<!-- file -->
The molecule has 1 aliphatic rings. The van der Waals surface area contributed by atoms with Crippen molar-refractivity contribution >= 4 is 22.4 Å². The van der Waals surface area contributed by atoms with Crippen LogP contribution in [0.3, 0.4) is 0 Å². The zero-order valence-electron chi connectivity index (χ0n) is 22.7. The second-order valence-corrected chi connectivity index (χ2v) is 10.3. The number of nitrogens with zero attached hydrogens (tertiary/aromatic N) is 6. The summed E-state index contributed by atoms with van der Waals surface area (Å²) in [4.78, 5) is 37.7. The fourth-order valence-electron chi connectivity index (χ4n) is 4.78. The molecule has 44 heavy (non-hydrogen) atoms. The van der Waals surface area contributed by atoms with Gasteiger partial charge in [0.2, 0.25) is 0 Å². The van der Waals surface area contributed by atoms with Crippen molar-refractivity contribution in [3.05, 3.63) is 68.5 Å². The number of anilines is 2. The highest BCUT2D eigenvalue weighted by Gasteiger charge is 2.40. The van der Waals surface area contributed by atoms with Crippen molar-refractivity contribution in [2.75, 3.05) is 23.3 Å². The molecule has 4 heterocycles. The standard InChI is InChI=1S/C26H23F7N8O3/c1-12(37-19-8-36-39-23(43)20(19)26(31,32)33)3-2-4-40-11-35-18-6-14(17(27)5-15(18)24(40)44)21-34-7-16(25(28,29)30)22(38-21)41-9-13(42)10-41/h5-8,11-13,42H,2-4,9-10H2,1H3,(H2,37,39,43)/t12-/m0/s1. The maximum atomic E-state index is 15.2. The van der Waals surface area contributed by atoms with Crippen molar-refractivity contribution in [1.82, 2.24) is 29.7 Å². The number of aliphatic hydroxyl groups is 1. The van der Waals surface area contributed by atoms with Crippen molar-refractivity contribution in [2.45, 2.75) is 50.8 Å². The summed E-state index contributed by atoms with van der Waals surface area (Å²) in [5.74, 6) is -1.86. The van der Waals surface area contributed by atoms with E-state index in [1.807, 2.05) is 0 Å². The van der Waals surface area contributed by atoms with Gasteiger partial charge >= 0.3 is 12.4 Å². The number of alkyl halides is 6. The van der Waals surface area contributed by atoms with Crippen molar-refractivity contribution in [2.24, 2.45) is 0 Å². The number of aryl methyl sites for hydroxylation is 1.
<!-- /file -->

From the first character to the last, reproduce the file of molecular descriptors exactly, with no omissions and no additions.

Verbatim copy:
The molecule has 1 aliphatic rings. The van der Waals surface area contributed by atoms with Crippen molar-refractivity contribution >= 4 is 22.4 Å². The van der Waals surface area contributed by atoms with Crippen LogP contribution in [0.3, 0.4) is 0 Å². The zero-order valence-electron chi connectivity index (χ0n) is 22.7. The second-order valence-corrected chi connectivity index (χ2v) is 10.3. The number of nitrogens with zero attached hydrogens (tertiary/aromatic N) is 6. The summed E-state index contributed by atoms with van der Waals surface area (Å²) in [4.78, 5) is 37.7. The fourth-order valence-electron chi connectivity index (χ4n) is 4.78. The molecule has 44 heavy (non-hydrogen) atoms. The van der Waals surface area contributed by atoms with Gasteiger partial charge in [0.2, 0.25) is 0 Å². The van der Waals surface area contributed by atoms with Crippen molar-refractivity contribution in [3.05, 3.63) is 68.5 Å². The number of anilines is 2. The highest BCUT2D eigenvalue weighted by Gasteiger charge is 2.40. The van der Waals surface area contributed by atoms with Crippen molar-refractivity contribution in [2.75, 3.05) is 23.3 Å². The molecule has 4 heterocycles. The standard InChI is InChI=1S/C26H23F7N8O3/c1-12(37-19-8-36-39-23(43)20(19)26(31,32)33)3-2-4-40-11-35-18-6-14(17(27)5-15(18)24(40)44)21-34-7-16(25(28,29)30)22(38-21)41-9-13(42)10-41/h5-8,11-13,42H,2-4,9-10H2,1H3,(H2,37,39,43)/t12-/m0/s1. The maximum atomic E-state index is 15.2. The van der Waals surface area contributed by atoms with Crippen molar-refractivity contribution in [1.82, 2.24) is 29.7 Å². The number of aliphatic hydroxyl groups is 1. The van der Waals surface area contributed by atoms with Crippen molar-refractivity contribution in [2.45, 2.75) is 50.8 Å². The summed E-state index contributed by atoms with van der Waals surface area (Å²) in [5.74, 6) is -1.86. The van der Waals surface area contributed by atoms with E-state index in [1.807, 2.05) is 0 Å². The van der Waals surface area contributed by atoms with Gasteiger partial charge >= 0.3 is 12.4 Å². The number of alkyl halides is 6. The van der Waals surface area contributed by atoms with Crippen molar-refractivity contribution in [2.24, 2.45) is 0 Å². The number of aryl methyl sites for hydroxylation is 1.